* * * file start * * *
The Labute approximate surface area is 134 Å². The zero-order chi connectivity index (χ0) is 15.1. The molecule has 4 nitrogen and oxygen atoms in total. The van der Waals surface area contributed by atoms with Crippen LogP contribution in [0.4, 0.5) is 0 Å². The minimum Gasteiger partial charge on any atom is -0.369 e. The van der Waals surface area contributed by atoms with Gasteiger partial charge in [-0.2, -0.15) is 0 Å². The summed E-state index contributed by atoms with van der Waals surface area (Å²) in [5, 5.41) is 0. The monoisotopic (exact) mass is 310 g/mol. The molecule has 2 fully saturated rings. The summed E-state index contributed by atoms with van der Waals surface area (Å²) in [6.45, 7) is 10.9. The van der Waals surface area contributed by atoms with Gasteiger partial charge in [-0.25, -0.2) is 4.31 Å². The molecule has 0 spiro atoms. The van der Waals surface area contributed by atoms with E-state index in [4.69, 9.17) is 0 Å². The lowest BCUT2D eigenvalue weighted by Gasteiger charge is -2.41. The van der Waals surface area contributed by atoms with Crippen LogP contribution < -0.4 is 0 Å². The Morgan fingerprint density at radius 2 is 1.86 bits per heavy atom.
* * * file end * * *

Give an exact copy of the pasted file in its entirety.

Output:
The Labute approximate surface area is 134 Å². The zero-order chi connectivity index (χ0) is 15.1. The molecule has 4 nitrogen and oxygen atoms in total. The van der Waals surface area contributed by atoms with Crippen LogP contribution in [0.4, 0.5) is 0 Å². The minimum Gasteiger partial charge on any atom is -0.369 e. The van der Waals surface area contributed by atoms with Gasteiger partial charge in [-0.2, -0.15) is 0 Å². The summed E-state index contributed by atoms with van der Waals surface area (Å²) in [5, 5.41) is 0. The monoisotopic (exact) mass is 310 g/mol. The molecule has 2 fully saturated rings. The summed E-state index contributed by atoms with van der Waals surface area (Å²) in [6.45, 7) is 10.9. The van der Waals surface area contributed by atoms with Gasteiger partial charge in [-0.25, -0.2) is 4.31 Å². The molecule has 0 spiro atoms. The van der Waals surface area contributed by atoms with E-state index in [4.69, 9.17) is 0 Å². The lowest BCUT2D eigenvalue weighted by Gasteiger charge is -2.41. The van der Waals surface area contributed by atoms with Crippen LogP contribution < -0.4 is 0 Å². The Morgan fingerprint density at radius 2 is 1.86 bits per heavy atom.